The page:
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Bloomsbury Project

Bloomsbury and the Bloomsbury Project

Bloomsbury People

What is the Bloomsbury Project?

The Leverhulme-funded UCL Bloomsbury Project was established to investigate 19th-century Bloomsbury’s development from swampy rubbish-dump to centre of intellectual life

Led by Professor Rosemary Ashton, with Dr Deborah Colville as Researcher, the Project has traced the origins, Bloomsbury locations, and reforming significance of hundreds of progressive and innovative institutions

Many of the extensive archival resources relating to these institutions have also been identified and examined by the Project, and Bloomsbury’s developing streets and squares have been mapped and described

This website is a gateway to the information gathered and edited by Project members during the Project’s lifetime, 1 October 2007–30 April 2011, with the co-operation of Bloomsbury’s institutions, societies, and local residents

Emma Brownlow King, née Emma Brownlow (1832–1905)

a summary of her Bloomsbury connections

She was one of the three daughters of former Foundling and long-time Foundling Hospital Secretary, John Brownlow, and his wife Johanna Parker

Known as Emma Brownlow King after her marriage to the singer Donald King in 1867, she was commissioned as a young woman to paint four pictures for the Foundling Hospital, illustrating life at the institution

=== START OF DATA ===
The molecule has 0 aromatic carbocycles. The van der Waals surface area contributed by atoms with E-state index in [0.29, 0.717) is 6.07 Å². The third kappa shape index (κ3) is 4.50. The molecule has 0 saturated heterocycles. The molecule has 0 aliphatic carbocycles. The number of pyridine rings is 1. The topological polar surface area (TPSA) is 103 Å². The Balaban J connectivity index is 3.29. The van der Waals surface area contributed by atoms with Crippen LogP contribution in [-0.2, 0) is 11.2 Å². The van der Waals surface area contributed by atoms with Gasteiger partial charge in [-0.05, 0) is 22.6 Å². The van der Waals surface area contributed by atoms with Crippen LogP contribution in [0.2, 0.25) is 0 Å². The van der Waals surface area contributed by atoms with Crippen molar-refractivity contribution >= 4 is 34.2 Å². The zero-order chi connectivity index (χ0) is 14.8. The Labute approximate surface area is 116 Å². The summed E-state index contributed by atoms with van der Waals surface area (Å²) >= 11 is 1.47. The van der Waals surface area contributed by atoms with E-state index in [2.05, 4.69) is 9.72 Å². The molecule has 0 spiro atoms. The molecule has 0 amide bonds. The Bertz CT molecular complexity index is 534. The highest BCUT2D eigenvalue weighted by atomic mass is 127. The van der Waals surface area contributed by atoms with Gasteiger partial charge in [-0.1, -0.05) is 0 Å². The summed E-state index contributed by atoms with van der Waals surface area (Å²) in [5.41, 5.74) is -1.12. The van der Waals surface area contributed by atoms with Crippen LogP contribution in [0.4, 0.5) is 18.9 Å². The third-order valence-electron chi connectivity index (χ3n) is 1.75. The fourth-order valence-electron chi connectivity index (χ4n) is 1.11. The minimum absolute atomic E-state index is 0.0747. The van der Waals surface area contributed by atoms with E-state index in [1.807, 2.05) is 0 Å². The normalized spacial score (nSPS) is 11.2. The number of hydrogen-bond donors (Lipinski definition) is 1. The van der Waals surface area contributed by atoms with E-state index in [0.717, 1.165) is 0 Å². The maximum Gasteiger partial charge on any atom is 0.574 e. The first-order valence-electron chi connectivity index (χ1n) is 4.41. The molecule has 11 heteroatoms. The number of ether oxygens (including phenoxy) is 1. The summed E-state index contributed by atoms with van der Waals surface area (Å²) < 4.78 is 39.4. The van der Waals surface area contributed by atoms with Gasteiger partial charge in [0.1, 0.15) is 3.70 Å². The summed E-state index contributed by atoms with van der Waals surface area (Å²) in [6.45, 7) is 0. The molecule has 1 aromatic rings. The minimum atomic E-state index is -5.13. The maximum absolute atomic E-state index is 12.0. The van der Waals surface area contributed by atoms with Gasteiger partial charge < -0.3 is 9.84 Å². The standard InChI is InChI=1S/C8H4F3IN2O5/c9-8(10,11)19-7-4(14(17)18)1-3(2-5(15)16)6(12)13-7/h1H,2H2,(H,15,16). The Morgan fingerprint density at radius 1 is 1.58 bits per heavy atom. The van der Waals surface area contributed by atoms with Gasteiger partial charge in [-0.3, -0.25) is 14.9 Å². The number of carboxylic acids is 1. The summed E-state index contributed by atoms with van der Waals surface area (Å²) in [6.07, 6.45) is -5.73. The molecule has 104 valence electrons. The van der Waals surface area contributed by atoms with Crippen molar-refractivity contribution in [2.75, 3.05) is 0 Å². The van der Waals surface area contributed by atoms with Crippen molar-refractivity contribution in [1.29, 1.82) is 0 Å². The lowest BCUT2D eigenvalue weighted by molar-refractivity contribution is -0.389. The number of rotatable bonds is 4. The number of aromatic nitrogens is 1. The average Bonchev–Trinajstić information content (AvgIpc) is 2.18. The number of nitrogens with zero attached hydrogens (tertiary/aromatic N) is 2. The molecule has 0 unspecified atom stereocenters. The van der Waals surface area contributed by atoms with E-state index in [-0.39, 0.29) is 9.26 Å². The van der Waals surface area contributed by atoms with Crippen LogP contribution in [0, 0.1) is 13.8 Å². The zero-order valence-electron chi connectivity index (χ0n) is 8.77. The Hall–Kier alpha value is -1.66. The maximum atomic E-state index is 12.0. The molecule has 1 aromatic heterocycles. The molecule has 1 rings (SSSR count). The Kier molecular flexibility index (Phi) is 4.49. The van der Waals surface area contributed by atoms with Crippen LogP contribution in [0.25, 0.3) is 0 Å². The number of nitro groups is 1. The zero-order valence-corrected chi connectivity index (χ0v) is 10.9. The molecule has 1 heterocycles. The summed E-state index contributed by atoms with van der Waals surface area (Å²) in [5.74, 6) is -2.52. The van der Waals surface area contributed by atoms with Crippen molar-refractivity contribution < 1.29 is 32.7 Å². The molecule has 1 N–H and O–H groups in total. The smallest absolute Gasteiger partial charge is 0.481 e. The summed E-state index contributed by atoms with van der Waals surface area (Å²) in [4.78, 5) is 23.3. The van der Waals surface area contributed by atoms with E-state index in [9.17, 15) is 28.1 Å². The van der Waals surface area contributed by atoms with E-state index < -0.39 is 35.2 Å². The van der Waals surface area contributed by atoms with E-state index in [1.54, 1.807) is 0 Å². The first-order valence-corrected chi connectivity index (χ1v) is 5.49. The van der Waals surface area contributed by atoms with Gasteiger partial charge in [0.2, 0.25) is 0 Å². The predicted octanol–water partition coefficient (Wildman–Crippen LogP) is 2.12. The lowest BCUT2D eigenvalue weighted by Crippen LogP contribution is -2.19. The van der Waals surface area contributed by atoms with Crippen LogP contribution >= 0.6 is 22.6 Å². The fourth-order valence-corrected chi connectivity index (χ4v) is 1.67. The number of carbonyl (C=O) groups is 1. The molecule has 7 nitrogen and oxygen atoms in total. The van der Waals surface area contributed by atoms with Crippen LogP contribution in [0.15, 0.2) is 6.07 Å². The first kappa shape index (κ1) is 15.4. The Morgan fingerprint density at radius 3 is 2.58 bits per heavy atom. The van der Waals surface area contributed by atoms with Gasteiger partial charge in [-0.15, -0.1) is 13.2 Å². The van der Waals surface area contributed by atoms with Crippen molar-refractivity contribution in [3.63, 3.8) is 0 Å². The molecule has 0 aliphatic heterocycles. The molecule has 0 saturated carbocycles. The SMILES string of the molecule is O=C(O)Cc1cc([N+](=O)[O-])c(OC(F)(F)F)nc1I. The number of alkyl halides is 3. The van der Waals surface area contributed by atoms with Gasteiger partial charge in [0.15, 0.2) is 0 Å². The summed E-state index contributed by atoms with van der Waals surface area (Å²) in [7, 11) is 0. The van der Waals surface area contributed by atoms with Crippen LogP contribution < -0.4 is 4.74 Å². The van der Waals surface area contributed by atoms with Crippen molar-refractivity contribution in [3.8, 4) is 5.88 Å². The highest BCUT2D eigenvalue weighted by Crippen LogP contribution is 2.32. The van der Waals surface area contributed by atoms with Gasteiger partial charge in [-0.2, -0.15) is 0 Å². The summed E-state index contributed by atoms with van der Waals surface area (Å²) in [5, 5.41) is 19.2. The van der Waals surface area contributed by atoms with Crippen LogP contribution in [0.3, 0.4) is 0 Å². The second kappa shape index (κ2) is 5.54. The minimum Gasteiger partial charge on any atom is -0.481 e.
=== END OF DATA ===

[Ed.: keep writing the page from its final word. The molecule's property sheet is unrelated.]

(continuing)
The paintings were ‘The Foundling restored to its Mother’ (1858), ‘The Christening’ (1863), ‘The Sick Room’ (1864), and ‘Taking Leave’ (1868); they now hang in the Foundling Museum (opens in new window)

Illustration by Emma Brownlow King, from John Brownlow, History and Objects of the Foundling Hospital, 3rd edn (1865)

It was not the first marriage for Donald King, about twenty years her senior, whose life had been beset by financial and personal disasters; he appeared in insolvency court in 1853, blaming the increasing expenses of his large family and the diminishing income from his singing career, in particular the opening of an Italian opera at the Covent Garden Theatre (The Times, 7 February 1853, 1 March 1853)

He was a widower with a large family by the time of the 1861 census, when he was living at no. 1 Lansdowne Place with six of his children, sons Conrad (aged 10), William (aged 9), and James (aged 3), and daughters Janet (aged 18), Louisa (aged 14), and Sarah Anne (aged 6)

The census was taken in April; missing from its list of children is his daughter Sophia (aged 15) who died in May 1861 (The Times, 30 October 1861); his son James, mentioned in the census, also died in October of the same year (The Times, 30 October 1861), while his eldest son, Thomas, died of cholera in Bombay the following year (The Times, 27 November 1862)

Emma Brownlow herself was living at 11 Heathcote Street with her father, John, her mother, Johanna, and younger sister, Mary at the time of the 1841 census; by the time of the 1851 census, the household had moved to 1 Henrietta Street and included Emma’s older sister, Johanna, instead of Mary

By the time of the 1871 census Emma had married Donald King and they had moved to 48 Woburn Place with six of his children (three daughters and three sons) and the three children they had had together, all daughters, the youngest two being twins born within the last year

At the same time, Emma’s unmarried sister Johanna was a visitor at the house of Louis H. Sheppeard, artist, at 100 Guilford Street

By 1881 the Brownlow Kings had moved out of Bloomsbury to Willesden with one of Emma’s stepdaughters, her three daughters, a younger son, John, and her now-widowed mother

Emma died in 1905

For more details of Emma Brownlow King’s painting career, see Pamela Gerrish Nunn, Victorian Women Artists (1987)

This page last modified 19 April, 2011 by Deborah Colville


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